Of clothes, culture and comfort

I heard an interesting tidbit yesterday about one reaction to an exchange student who wears shorts to the Acad Block: that it raised “public morality” issues. I burst out laughing, till I realised the person saying it was serious. If he’d said it in front of me, I’d have pointed out to him that the “public morality” issue wasn’t her clothes, but the boys and men who thought the clothes justified their staring lasciviously at her. (I actually said lasciviously?!)

Now, since I wasn’t there when the said ‘he’ made his statement, I just muttered something about intolerant assholes, and left it to lie. Of course, things left to lie in that brain of mine usually tend to link up at random with other things and result in posts like this one, don’t they?

So, clothes and morality, huh? What’s new? What you wear reflects what you are, and all that. Of course my clothes say a lot of things about me: personal taste, whether I’m a neat person or not, what I’m comfortable in, what I consider ‘appropriate in’ a particular situation. But because I’m a woman, they apparently also reflect my sexual mores. Shorts, kurtas without dupattas, kurtas not buttoned up to the neck, clothes that show armpits, apparently all these say I’m sexually available.

And what’s more, since being sexually available is not ‘our culture’, these clothes are not ‘our culture’. But a saree, which shows my waist, and can be quite suggestive, actually, is fine. It doesn’t say ‘slut’. If worn with a bindi and hair tied up neatly, it could say ‘schoolmarm’. It is totally cultural.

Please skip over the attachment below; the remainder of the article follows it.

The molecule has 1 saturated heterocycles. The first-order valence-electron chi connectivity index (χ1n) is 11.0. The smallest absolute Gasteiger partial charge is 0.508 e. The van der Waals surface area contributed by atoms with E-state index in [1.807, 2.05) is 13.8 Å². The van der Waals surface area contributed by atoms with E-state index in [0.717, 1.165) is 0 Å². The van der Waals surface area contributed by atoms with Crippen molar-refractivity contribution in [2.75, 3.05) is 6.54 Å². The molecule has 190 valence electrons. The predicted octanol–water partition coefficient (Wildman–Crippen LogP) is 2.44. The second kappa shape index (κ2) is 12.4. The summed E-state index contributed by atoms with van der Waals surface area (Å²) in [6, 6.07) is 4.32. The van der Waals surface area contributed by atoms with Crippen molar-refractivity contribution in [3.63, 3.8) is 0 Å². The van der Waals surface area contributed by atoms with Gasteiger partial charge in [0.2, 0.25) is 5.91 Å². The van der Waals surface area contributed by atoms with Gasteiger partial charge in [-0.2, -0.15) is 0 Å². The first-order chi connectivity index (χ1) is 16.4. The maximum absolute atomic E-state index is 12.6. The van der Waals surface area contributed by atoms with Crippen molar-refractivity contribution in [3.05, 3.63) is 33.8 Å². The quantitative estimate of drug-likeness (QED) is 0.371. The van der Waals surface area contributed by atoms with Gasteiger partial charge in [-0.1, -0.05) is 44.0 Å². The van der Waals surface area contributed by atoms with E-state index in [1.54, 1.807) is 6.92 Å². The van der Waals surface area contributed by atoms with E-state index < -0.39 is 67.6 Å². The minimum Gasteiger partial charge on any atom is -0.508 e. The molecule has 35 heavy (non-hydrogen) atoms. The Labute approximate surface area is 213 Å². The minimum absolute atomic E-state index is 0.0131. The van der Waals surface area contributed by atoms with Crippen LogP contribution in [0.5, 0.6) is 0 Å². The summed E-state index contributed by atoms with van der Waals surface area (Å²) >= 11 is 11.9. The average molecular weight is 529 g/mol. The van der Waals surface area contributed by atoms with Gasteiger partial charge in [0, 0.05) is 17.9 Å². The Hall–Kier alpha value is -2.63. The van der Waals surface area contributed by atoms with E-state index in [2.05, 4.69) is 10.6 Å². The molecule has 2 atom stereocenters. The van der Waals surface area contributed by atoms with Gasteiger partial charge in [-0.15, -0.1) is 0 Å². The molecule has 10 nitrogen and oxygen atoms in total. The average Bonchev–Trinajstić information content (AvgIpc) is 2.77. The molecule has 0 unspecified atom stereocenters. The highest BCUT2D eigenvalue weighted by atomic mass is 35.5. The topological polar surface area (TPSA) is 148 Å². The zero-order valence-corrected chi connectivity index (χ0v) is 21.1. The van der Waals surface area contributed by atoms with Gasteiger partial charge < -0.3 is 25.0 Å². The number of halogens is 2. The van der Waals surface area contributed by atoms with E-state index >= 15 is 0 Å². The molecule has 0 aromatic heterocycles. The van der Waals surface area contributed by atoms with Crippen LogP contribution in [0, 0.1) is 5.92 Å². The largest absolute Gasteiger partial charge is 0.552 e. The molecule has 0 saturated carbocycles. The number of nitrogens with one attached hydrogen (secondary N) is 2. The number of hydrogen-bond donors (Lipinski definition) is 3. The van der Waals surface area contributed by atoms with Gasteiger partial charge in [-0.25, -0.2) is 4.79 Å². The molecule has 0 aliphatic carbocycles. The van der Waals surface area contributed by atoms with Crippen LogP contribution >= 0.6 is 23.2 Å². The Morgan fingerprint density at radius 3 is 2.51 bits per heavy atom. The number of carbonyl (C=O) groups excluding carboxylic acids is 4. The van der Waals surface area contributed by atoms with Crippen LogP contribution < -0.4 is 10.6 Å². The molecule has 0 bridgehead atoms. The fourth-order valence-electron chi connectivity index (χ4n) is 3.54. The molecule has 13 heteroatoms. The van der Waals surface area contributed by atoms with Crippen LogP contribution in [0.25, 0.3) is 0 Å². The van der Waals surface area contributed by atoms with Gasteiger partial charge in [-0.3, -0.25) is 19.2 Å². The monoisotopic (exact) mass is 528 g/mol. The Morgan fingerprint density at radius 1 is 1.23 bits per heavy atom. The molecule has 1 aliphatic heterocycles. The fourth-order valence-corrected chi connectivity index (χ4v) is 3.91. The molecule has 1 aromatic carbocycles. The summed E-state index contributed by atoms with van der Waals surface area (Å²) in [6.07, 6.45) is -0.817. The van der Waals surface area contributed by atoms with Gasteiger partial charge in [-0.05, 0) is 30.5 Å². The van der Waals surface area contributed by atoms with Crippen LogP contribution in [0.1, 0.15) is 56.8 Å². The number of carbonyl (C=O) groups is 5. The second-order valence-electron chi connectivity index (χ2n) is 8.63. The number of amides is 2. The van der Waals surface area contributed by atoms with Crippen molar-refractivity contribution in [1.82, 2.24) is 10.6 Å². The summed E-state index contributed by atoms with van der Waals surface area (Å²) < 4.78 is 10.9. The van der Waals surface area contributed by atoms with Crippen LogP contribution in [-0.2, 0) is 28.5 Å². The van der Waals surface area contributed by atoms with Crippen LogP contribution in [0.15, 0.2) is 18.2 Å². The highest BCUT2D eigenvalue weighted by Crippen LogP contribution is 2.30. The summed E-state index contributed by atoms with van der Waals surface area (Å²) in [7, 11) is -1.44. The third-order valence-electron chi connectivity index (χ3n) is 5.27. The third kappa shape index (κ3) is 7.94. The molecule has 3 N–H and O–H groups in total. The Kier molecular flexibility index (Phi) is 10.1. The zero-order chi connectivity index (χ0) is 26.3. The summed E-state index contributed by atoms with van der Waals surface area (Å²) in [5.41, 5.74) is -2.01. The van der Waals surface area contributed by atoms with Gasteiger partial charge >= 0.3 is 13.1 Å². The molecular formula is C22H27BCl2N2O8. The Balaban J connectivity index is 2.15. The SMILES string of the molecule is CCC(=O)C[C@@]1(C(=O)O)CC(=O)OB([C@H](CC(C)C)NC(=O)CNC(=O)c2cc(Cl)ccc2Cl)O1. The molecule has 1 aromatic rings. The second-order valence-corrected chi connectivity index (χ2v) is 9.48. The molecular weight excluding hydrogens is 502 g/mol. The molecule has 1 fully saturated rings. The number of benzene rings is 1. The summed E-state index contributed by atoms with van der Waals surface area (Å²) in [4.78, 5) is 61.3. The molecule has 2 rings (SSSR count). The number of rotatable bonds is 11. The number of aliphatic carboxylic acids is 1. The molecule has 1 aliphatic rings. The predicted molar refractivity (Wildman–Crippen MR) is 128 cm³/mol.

The problem isn’t just with being labelled because of what you choose to wear. Sometimes, I may even choose what I wear depending on how I want to be perceived. The problem is with the easy linking of women’s clothes to their sexual choices, and their sexual choices to ‘culture’.* Through the lens of patriarchy, women become symbols, carriers of society’s standards, statues, banners, flags to be waved, maybe even idols to be worshipped: anything but people.

Thanks to being an avowed feminist and still wearing sarees a lot of the time, I keep getting asked whether there is a ‘dress code’ at the Uni that requires me to dress in a particular way. After all, a feminist wouldn’t dress in a culture-heavy symbol like the saree unless she was being dictated to, would she?

It never seems to occur to those who ask that question, that a feminist wouldn’t let anyone dictate what she wears, either. The popular myth of feminists as burning bras to make political statements ignores the statement itself: that we have the right to choose what we wear based on nothing but comfort – just as men do.

*The point could probably be extended to appearance at large, and not just clothes.


One Response

  1. I can totally understand wearing a saree for comfort – I’d have to get used to handling the draperies for getting dressed, but once that was sorted I imagine they’re very comfortable indeed. And the fabrics!

    These purity tests are wearisome, aren’t they. Being a feminist doesn’t mean donning a uniform straitjacket.

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